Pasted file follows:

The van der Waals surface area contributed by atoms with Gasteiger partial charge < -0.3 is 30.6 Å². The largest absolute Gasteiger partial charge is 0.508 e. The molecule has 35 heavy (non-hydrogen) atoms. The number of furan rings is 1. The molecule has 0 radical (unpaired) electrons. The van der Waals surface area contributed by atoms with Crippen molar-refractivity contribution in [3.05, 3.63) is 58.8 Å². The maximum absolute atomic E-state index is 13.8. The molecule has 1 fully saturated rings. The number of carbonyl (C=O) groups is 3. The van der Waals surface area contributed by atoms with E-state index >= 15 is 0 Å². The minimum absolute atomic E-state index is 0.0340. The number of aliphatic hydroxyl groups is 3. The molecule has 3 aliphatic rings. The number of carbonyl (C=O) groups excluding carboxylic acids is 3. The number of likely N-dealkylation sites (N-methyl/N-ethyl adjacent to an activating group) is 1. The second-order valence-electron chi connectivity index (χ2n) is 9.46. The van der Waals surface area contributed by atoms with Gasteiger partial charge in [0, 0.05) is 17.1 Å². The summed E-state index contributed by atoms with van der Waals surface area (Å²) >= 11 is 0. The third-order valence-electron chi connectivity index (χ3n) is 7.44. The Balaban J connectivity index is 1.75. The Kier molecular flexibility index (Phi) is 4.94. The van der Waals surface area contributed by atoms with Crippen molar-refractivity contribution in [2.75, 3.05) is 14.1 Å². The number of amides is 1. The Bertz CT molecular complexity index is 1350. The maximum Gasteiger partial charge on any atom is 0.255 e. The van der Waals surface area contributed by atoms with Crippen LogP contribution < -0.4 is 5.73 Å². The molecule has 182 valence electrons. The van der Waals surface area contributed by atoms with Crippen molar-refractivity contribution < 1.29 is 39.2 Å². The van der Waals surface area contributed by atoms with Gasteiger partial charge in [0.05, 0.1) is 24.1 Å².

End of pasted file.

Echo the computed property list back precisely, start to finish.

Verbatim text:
The van der Waals surface area contributed by atoms with Gasteiger partial charge < -0.3 is 30.6 Å². The largest absolute Gasteiger partial charge is 0.508 e. The molecule has 35 heavy (non-hydrogen) atoms. The number of furan rings is 1. The molecule has 0 radical (unpaired) electrons. The van der Waals surface area contributed by atoms with Crippen molar-refractivity contribution in [3.05, 3.63) is 58.8 Å². The maximum absolute atomic E-state index is 13.8. The molecule has 1 fully saturated rings. The number of carbonyl (C=O) groups is 3. The van der Waals surface area contributed by atoms with E-state index >= 15 is 0 Å². The minimum absolute atomic E-state index is 0.0340. The number of aliphatic hydroxyl groups is 3. The molecule has 3 aliphatic rings. The number of carbonyl (C=O) groups excluding carboxylic acids is 3. The number of likely N-dealkylation sites (N-methyl/N-ethyl adjacent to an activating group) is 1. The second-order valence-electron chi connectivity index (χ2n) is 9.46. The van der Waals surface area contributed by atoms with Gasteiger partial charge in [0, 0.05) is 17.1 Å². The summed E-state index contributed by atoms with van der Waals surface area (Å²) >= 11 is 0. The third-order valence-electron chi connectivity index (χ3n) is 7.44. The Balaban J connectivity index is 1.75. The Kier molecular flexibility index (Phi) is 4.94. The van der Waals surface area contributed by atoms with Crippen molar-refractivity contribution in [2.75, 3.05) is 14.1 Å². The number of amides is 1. The Bertz CT molecular complexity index is 1350. The maximum Gasteiger partial charge on any atom is 0.255 e. The van der Waals surface area contributed by atoms with Crippen LogP contribution < -0.4 is 5.73 Å². The molecule has 182 valence electrons. The van der Waals surface area contributed by atoms with Crippen molar-refractivity contribution < 1.29 is 39.2 Å². The van der Waals surface area contributed by atoms with Gasteiger partial charge in [0.05, 0.1) is 24.1 Å².